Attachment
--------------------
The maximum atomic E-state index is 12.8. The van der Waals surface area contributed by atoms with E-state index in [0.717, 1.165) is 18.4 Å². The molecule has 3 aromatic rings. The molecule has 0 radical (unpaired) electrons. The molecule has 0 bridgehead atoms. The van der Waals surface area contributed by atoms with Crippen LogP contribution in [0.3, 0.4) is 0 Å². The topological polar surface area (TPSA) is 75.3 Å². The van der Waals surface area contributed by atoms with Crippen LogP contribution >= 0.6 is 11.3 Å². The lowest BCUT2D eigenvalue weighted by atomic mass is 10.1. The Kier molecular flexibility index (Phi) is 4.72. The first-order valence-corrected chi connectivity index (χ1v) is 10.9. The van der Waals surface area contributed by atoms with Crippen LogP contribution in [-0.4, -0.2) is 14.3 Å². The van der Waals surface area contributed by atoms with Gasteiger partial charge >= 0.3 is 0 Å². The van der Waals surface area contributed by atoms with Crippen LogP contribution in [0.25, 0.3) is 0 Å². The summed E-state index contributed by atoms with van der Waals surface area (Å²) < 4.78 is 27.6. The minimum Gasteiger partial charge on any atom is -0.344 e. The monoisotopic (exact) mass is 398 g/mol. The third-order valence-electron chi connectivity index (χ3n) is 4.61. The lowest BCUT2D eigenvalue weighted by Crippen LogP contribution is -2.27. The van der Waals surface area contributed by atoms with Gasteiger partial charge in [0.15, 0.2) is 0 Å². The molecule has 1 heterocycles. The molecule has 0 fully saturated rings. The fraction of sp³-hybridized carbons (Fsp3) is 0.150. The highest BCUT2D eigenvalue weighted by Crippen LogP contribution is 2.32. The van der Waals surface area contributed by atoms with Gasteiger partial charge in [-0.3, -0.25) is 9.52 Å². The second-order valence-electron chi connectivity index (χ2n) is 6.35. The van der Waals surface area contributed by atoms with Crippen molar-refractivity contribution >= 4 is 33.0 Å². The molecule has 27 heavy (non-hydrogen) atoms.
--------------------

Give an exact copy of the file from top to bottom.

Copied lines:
The maximum atomic E-state index is 12.8. The van der Waals surface area contributed by atoms with E-state index in [0.717, 1.165) is 18.4 Å². The molecule has 3 aromatic rings. The molecule has 0 radical (unpaired) electrons. The molecule has 0 bridgehead atoms. The van der Waals surface area contributed by atoms with Crippen LogP contribution in [0.3, 0.4) is 0 Å². The topological polar surface area (TPSA) is 75.3 Å². The van der Waals surface area contributed by atoms with Crippen LogP contribution >= 0.6 is 11.3 Å². The lowest BCUT2D eigenvalue weighted by atomic mass is 10.1. The Kier molecular flexibility index (Phi) is 4.72. The first-order valence-corrected chi connectivity index (χ1v) is 10.9. The van der Waals surface area contributed by atoms with Crippen LogP contribution in [-0.4, -0.2) is 14.3 Å². The van der Waals surface area contributed by atoms with Gasteiger partial charge >= 0.3 is 0 Å². The van der Waals surface area contributed by atoms with Crippen LogP contribution in [0.25, 0.3) is 0 Å². The summed E-state index contributed by atoms with van der Waals surface area (Å²) < 4.78 is 27.6. The minimum Gasteiger partial charge on any atom is -0.344 e. The monoisotopic (exact) mass is 398 g/mol. The third-order valence-electron chi connectivity index (χ3n) is 4.61. The lowest BCUT2D eigenvalue weighted by Crippen LogP contribution is -2.27. The van der Waals surface area contributed by atoms with Gasteiger partial charge in [0.15, 0.2) is 0 Å². The molecule has 1 heterocycles. The molecule has 0 fully saturated rings. The fraction of sp³-hybridized carbons (Fsp3) is 0.150. The highest BCUT2D eigenvalue weighted by Crippen LogP contribution is 2.32. The van der Waals surface area contributed by atoms with Gasteiger partial charge in [-0.3, -0.25) is 9.52 Å². The second-order valence-electron chi connectivity index (χ2n) is 6.35. The van der Waals surface area contributed by atoms with Crippen molar-refractivity contribution >= 4 is 33.0 Å². The molecule has 27 heavy (non-hydrogen) atoms.